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  1. Analysis
June 28, 2000

Canned Food – Main Findings

Canned food has suffered from an old-fashioned, processed image compared to alternative fresh, frozen and chilled foods. The canned food market has been characterised by rampant price discounting, with many products used

  • Canned food has suffered from an old-fashioned, processed image compared to alternative fresh, frozen and chilled foods.
  • The canned food market has been characterised by rampant price discounting, with many products used as “loss leaders”.
  • Product developments are focusing on 100% natural, low-fat/lean and organic ingredients in an attempt to respond to health concerns amongst many populations.
  • Packaging developments revolve around cartons, particularly in the soups sector, and ring-pulls for easy access to cans.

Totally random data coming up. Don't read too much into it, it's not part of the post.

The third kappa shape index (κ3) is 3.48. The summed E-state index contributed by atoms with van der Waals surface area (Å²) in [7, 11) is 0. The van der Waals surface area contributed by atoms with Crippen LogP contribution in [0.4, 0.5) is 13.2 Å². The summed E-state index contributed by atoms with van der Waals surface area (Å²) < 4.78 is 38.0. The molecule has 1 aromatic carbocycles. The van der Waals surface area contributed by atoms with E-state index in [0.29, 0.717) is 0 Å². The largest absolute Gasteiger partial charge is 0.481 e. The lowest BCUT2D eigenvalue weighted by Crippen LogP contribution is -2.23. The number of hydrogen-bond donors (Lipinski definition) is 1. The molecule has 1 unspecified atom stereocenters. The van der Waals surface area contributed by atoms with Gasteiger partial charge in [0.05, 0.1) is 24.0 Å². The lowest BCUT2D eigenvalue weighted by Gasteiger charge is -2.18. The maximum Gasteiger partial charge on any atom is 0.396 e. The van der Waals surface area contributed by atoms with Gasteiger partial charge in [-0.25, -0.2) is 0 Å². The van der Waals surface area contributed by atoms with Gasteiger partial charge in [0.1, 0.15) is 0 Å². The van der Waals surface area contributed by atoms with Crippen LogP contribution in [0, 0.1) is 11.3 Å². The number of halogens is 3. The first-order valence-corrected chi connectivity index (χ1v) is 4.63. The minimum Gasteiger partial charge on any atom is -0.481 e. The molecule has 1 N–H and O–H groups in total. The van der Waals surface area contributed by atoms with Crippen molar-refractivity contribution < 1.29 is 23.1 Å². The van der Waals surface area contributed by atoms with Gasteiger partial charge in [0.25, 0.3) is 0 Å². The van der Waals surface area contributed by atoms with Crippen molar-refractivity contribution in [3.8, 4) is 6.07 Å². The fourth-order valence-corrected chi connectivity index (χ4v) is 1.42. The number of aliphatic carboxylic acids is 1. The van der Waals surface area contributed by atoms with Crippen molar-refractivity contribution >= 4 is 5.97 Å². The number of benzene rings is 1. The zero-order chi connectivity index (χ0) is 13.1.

• Vegetables form the largest sector in the majority of key markets as they constitute the basis for meals in many traditional diets.
  • The versatility and health attributes of tuna have combined with high prices caused by shortage of supply to give the fish sector a relatively high value share in most key markets.
  • The Bovine Spongiform Encephalopathy (BSE) scare, emanating from the UK, negatively impacted the meats sector and meat-based ready meals.
  • Soups proved to be one of the most dynamic sectors as new products were marketed as complete meals and greater confidence amongst consumers underpinned trading up.
  • Ready meals, particularly non-pasta-based varieties, offer “meal solutions” as the trend towards light meal occasions intensifies.